So where do you see Facebook Live going?
I think that Facebook Live is an underutilized resource for branded content and for cutting-edge storytelling on the internet. I think, in short order, we're going to see brands looking to reach an audience on Facebook Live that can be interacted with, and who are having fun and doing fun things that are also speaking to their brand goals. We're excited to sort of be in this position where we have a lot of great ideas that we can find partners to help execute.
I also think that the technology is only getting better and better for making truly dynamic, interactive storytelling. So I think that we are going to be able to live stream narrative storytelling that operates like an improv show or a play, but that has also a cinematic component to it in that it’s filmed, plus an interactive component to it that's going to be really fun and fresh. We’re hoping to be there as that world gets easier to produce inside of.
Do you have any tips for an organization just starting with Facebook live?
Organizations should know that it's still the Wild West. The tools that are out there right now are changing all the time. The tech is changing all the time. The features are changing all the time. And that’s exciting. It just means that you should be throwing stuff up, not being overly precious about the execution. You're gonna learn by doing it in an environment that is changing so quickly. The way that we did stuff six months ago is totally different compared to now; it’s getting better — exponentially better.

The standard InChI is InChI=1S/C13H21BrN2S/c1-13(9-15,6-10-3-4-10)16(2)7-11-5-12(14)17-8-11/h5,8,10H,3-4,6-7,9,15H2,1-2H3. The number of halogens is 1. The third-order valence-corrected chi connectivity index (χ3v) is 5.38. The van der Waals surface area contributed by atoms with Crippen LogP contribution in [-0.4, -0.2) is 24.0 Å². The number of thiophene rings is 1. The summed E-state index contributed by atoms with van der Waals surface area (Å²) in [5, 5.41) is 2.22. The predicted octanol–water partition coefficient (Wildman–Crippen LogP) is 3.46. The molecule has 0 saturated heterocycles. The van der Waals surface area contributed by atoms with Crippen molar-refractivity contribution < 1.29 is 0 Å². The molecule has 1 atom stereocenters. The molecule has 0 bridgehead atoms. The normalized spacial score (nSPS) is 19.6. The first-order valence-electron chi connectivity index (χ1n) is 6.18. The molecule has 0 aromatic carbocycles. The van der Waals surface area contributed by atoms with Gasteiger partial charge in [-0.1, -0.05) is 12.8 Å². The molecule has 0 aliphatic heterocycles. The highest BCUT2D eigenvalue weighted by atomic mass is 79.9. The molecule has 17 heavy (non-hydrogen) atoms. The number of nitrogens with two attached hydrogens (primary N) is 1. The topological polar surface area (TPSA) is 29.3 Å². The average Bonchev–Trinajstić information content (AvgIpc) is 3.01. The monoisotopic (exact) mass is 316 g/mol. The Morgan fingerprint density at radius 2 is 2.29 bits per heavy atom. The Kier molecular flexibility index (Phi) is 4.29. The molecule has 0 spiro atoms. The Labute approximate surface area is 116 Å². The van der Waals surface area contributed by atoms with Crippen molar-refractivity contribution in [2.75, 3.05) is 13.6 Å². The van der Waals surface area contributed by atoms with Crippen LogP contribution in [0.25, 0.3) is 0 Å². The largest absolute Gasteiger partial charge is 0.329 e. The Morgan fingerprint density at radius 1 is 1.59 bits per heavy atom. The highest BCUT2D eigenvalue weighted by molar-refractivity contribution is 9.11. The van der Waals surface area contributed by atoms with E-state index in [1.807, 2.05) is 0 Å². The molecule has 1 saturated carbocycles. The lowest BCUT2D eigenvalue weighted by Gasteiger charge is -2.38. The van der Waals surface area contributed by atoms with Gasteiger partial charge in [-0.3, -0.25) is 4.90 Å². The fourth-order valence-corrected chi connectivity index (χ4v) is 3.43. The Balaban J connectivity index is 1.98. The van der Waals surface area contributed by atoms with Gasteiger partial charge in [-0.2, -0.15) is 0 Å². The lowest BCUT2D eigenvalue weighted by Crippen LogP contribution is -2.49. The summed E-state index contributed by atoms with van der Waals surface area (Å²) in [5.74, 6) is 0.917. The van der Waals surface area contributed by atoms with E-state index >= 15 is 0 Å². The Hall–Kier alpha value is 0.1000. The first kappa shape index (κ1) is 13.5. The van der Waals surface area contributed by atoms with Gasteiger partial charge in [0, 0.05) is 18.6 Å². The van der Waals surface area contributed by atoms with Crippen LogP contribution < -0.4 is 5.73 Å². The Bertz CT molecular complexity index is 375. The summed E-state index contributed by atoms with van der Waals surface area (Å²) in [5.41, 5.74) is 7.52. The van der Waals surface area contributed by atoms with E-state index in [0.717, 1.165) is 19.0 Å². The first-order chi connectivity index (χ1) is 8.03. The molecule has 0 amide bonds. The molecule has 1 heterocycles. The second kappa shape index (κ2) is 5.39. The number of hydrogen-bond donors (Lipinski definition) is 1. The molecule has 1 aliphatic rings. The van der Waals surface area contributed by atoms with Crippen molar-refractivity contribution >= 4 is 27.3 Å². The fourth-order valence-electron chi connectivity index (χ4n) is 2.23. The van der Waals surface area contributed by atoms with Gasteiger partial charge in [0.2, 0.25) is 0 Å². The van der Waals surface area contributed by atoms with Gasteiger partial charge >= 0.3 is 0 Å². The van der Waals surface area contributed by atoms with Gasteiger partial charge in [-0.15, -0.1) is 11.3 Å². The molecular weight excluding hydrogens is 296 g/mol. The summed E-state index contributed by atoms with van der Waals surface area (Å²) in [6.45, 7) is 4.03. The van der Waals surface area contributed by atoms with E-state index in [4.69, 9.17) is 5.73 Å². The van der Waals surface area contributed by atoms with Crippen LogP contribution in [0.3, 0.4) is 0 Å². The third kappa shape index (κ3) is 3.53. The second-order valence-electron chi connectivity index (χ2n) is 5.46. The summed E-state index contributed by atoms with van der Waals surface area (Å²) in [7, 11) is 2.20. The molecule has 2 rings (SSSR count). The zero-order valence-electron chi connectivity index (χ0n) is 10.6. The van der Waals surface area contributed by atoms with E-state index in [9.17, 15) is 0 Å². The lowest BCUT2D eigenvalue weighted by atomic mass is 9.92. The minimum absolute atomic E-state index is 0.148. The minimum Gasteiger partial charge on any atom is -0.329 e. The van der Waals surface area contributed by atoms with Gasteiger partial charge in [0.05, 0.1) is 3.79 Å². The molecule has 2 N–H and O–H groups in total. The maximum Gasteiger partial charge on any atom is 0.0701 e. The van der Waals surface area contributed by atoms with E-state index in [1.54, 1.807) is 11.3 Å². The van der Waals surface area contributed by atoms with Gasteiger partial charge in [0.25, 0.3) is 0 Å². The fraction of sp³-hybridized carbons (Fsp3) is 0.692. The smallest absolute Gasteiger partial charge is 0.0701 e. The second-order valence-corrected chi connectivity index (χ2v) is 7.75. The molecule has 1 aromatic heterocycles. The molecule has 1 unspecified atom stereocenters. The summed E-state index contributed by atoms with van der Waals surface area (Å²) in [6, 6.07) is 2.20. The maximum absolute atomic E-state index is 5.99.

Instagram, YouTube, Twitch — there are all these places whose products are getting increasingly better as this year goes by, and we're excited to work in all of those spaces because they each have different features and different fun ways to apply different ideas. So I’d say, throw stuff against the wall.
Have you had any problems or challenges using Facebook Live?
When you’re doing stuff that’s multicam, there can be sync issues. That was one of the things we had to solve very early on. On Facebook specifically, there seems to be a comment visibility inconsistency, because people's privacy settings are different. And so it actually has been a challenge to come up with ideas that don't rely so heavily on the comments so that people who can't see a specific comment don't feel like they’re left out of it, because some people can't see comments marked as only private, even on a public feed.
So maybe that will come in the future.
Do you have any questions that you would like to ask yourself, or any that we didn't cover?
I mean, I think the other thing we're excited about, in this Wild West format, is mixed reality. VR and live composite environments that are animated with real character elements are gonna make a real dynamic, fun playground for content creators...And so we're also trying to jump into that world, as well, as it develops; because, as with anything on the internet, when new territory is staked out, comedy is usually the thing that brings it into the mainstream. . And we're excited to try and participate in that next wave of breakthrough technology, because we see the talent at UCB as being the best comedic talent in the world, and we want to be an exhibitor of that talent in new, cutting-edge ways. Constantly.